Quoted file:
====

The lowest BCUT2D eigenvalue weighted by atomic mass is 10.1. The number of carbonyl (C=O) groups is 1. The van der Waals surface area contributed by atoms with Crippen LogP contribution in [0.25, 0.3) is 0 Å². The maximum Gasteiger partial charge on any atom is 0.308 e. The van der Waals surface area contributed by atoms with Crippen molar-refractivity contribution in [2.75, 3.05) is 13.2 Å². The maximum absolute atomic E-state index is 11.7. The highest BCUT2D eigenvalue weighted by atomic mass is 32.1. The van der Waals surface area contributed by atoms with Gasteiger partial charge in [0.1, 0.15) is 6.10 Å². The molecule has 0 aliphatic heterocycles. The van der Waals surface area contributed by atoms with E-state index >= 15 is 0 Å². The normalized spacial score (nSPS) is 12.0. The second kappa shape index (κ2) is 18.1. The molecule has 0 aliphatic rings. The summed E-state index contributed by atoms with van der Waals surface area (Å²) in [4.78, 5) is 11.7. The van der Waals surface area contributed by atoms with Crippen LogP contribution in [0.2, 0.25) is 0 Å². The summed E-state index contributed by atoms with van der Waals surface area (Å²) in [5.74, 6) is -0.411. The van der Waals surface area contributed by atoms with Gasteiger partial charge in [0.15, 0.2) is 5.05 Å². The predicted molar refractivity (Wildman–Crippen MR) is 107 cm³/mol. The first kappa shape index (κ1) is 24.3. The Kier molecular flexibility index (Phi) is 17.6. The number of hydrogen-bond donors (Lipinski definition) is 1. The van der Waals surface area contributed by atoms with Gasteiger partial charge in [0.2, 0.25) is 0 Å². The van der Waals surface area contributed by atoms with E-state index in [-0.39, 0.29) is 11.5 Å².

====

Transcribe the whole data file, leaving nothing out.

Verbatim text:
The lowest BCUT2D eigenvalue weighted by atomic mass is 10.1. The number of carbonyl (C=O) groups is 1. The van der Waals surface area contributed by atoms with Crippen LogP contribution in [0.25, 0.3) is 0 Å². The maximum Gasteiger partial charge on any atom is 0.308 e. The van der Waals surface area contributed by atoms with Crippen molar-refractivity contribution in [2.75, 3.05) is 13.2 Å². The maximum absolute atomic E-state index is 11.7. The highest BCUT2D eigenvalue weighted by atomic mass is 32.1. The van der Waals surface area contributed by atoms with Gasteiger partial charge in [0.1, 0.15) is 6.10 Å². The molecule has 0 aliphatic heterocycles. The van der Waals surface area contributed by atoms with E-state index >= 15 is 0 Å². The normalized spacial score (nSPS) is 12.0. The second kappa shape index (κ2) is 18.1. The molecule has 0 aliphatic rings. The summed E-state index contributed by atoms with van der Waals surface area (Å²) in [4.78, 5) is 11.7. The van der Waals surface area contributed by atoms with Crippen LogP contribution in [0.2, 0.25) is 0 Å². The summed E-state index contributed by atoms with van der Waals surface area (Å²) in [5.74, 6) is -0.411. The van der Waals surface area contributed by atoms with Gasteiger partial charge in [0.15, 0.2) is 5.05 Å². The predicted molar refractivity (Wildman–Crippen MR) is 107 cm³/mol. The first kappa shape index (κ1) is 24.3. The Kier molecular flexibility index (Phi) is 17.6. The number of hydrogen-bond donors (Lipinski definition) is 1. The van der Waals surface area contributed by atoms with Gasteiger partial charge in [0.2, 0.25) is 0 Å². The van der Waals surface area contributed by atoms with E-state index in [-0.39, 0.29) is 11.5 Å².